13. Tsai Y, Wong T KS, Ku Y. Self-care management of sleep disturbances and risk factors for poor sleep among older residents of Taiwanese nursing homes. J Clin Nurs. 2008; 17(9): 1219-26.

14. Sok SR. Sleep patterns and insomnia management in Korean-American older adult immigrants. J Clin Nurs. 2008; 17(1): 135-43.

15. Sandberg JC, Suerken CK, Quandt SA, et al. Self-reported sleep difficulties and self-care strategies among rural older adults. JEBCAM. 2014; 19(1): 36-42.

16. Taboonpong S, Puthsri N, Kong-In W, et al. The effects of Tai Chi on sleep quality, well-being and physical performances among older adults. Thai J Nurs Res. 2008; 12(1): 1-13.

17. Dodd M, Janson S, Facione N, et al. Advancing the science of symptom management. Journal of advanced nursing. 2001; 33(5): 668-76.

18. Krishnakumar A, Narine L, Soonthorndhada A, et al. Family stressors, home demands and responsibilities, coping resources, social connectedness, and Thai older adult health problems: examining gender variations. J Aging Health. 2015; 27(2): 257-83.

19. Visuthipanich V, Sirapo-ngam Y, Malathum P, et al. Physical activity questionnaire development and testing among elderly community-dwelling Thais. Thai J Nurs Res. 2009; 13(4): 249-67.

20. Buysse DJ, Reynolds CF, Monk TH, et al. The Pittsburgh Sleep Quality Index: a new instrument for psychiatric practice and research. Psychiatry research. 1989; 28(2): 193-213.

21. Sitasuwan T, Bussaratid S, Ruttanaumpawan P, et al. Reliability and validity of the Thai version of the Pittsburgh Sleep Quality Index. J Med Assoc Thai. 2014; 97(Suppl 3): S57-67.

22. Rigler SK, Studenski S, Wallace D, et al. Co-morbidity adjustment for functional outcomes in community-dwelling older adults. Clin Rehabil. 2002; 16(4): 420-8.

23. Lotrakul M, Sumrithe S, Saipanish R. Reliability and validity of the Thai version of the PHQ-9. BMC Psychiatry. 2008; 8: 1-7.

24. Blozik E, Stuck AE, Niemann S, et al. Geriatric pain measure short form: development and initial evaluation. J Am Geriatr Soc. 2007; 55(12): 2045-50.

25. Cha E, Kim KH, Erlen JA. Translation of scales in cross-cultural research: issues and techniques. JAN. 2007; 58(4): 386-95.

26. Hsieh H, Shannon SE. Three approaches to qualitative content analysis. Qual Health Res. 2005; 15(9): 1277-88.

27. Ailshire JA, Burgard SA. Family relationships and troubled sleep among US adults: examining the influences of contact frequency and relationship quality. Journal of health and social behavior. 2012; 53(2): 248-62.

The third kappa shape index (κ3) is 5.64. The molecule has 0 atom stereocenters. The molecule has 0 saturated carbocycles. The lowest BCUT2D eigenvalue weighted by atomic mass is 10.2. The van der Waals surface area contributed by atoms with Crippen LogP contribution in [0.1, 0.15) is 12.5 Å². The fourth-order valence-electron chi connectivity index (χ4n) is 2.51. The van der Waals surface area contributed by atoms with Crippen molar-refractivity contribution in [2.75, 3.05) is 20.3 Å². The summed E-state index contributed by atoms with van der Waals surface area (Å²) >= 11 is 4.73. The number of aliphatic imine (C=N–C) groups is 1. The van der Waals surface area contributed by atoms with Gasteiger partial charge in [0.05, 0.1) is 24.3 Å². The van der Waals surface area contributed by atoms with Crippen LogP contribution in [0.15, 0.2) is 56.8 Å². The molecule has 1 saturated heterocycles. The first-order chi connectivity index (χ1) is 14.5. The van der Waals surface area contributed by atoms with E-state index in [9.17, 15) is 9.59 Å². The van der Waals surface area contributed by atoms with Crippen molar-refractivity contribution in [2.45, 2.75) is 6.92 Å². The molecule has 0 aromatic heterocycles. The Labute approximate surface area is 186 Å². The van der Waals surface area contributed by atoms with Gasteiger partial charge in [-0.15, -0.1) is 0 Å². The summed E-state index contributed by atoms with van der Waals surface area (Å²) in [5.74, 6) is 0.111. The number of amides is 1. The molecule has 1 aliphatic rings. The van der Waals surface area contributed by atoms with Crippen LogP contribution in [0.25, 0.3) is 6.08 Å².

28. Yao KW, Yu S, Cheng SP, et al. Relationships between personal, depression and social network factors and sleep quality in community-dwelling older adults. Journal of Nursing Research. 2008; 16(2): 131-9.

29. Baron KG, Reid K J, Zee PC. Exercise to improve sleep in insomnia: exploration of the bidirectional effects. JCSM. 2013; 9(8): 819-24.

30. Chien MY, Chen HC. Poor sleep quality is independently associated with physical disability in older adults. JCSM. 2014; 11(3): 225.

31. Hirshkowitz M, Whiton K, Albert SM, et al. National Sleep Foundation’s sleep time duration recommendations: methodology and results summary. Sleep Health. 2015; 1(1): 40-43.

32. Ohayon MM, Carskadon MA, Guilleminault C, et al. Meta -analysis of quantitative sleep parameters from childhood to old Age in healthy individuals: developing normative sleep values across the human lifespan. Sleep. 2004; 27(7): 1255 -73.

33. Nagendra RR, Maruthai N, Kutty BM. Meditation and its regulatory role on sleep. Front Neurol. 2012; 3: 54.

34. Trauer JM, Qian MY, Doyle JS, et al. Cognitive behavioral therapy for chronic insomnia: a systematic review and meta -analysis. Ann Intern Med. 2015; 163(3): 191-204.

35. Chennaoui M, Arnal PJ, Sauvet F, et al. Sleep and exercise: a reciprocal issue? Sleep Med Rev. 2015; 20: 59-72.

36. Stevens R G, Blask DE, Brainard GC, et al. Meeting report: the role of environmental lighting and circadian disruption in cancer and other diseases. Environmental Health Perspectives.2007; 115(9): 1357-62.